The prehistoric monument of Stonehenge stands tall in the British countryside as one of the last remnants of the Neolithic Age. Recently it has also become the latest symbol of another era: the new fiscal austerity.
Renovations — including a plan to replace the site’s run-down visitors center with one almost five times bigger and to close a busy road that runs along the 5,000-year-old monument — had to be mothballed in June. The British government had suddenly withdrawn £10 million, or $16 million, in financing for the project as part of a budget squeeze.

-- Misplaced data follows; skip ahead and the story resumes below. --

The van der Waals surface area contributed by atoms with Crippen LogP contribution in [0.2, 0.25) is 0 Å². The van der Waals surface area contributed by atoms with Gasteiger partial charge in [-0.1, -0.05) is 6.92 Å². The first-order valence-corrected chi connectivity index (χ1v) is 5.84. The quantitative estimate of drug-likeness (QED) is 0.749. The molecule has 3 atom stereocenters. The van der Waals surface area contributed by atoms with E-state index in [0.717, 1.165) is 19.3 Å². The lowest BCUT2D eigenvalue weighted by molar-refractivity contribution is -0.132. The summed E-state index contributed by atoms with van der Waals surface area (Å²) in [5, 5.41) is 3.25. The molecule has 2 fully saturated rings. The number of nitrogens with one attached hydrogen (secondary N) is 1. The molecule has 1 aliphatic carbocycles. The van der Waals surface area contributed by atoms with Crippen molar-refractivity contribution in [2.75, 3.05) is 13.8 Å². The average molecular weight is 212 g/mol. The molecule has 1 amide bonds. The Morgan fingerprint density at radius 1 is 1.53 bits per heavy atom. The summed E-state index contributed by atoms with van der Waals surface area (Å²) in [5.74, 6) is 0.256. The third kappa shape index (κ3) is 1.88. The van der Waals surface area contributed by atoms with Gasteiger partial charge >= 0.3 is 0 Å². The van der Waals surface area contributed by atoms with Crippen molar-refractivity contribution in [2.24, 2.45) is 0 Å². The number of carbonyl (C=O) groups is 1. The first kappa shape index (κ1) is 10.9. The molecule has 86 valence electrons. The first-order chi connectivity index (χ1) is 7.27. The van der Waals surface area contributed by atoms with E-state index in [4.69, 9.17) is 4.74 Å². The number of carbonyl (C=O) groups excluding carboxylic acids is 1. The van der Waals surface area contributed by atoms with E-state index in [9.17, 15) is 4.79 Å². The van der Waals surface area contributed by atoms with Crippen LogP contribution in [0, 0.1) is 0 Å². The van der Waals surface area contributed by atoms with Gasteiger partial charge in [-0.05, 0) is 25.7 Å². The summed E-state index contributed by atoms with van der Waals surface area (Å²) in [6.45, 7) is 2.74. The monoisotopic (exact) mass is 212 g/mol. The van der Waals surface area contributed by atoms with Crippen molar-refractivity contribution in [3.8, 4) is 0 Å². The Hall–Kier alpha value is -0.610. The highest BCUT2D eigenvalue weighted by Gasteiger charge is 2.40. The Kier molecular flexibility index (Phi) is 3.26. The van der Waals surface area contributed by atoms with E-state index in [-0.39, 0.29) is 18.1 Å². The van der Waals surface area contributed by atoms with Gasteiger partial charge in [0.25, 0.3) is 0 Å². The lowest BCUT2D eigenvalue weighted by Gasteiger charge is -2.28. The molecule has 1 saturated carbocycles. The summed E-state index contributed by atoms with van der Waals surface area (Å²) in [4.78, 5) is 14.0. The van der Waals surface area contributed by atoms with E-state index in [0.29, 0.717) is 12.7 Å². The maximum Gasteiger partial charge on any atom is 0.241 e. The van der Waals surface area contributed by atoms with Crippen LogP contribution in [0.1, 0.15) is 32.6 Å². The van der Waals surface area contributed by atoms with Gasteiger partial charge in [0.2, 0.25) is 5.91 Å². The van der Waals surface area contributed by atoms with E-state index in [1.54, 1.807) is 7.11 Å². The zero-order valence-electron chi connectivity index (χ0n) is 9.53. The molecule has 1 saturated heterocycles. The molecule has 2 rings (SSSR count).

Stonehenge, once a temple with giant stone slabs aligned in a circle to mark the passage of the sun, is among the most prominent victims of the government’s spending cuts. The decision was heavily criticized by local lawmakers, especially because Stonehenge, a Unesco World Heritage site, was part of London’s successful bid to host the 2012 Olympic Games.
The shabby visitors center there now is already too small for the 950,000 people who visit Stonehenge each year, let alone the additional onslaught of tourists expected for the Games, the lawmakers say.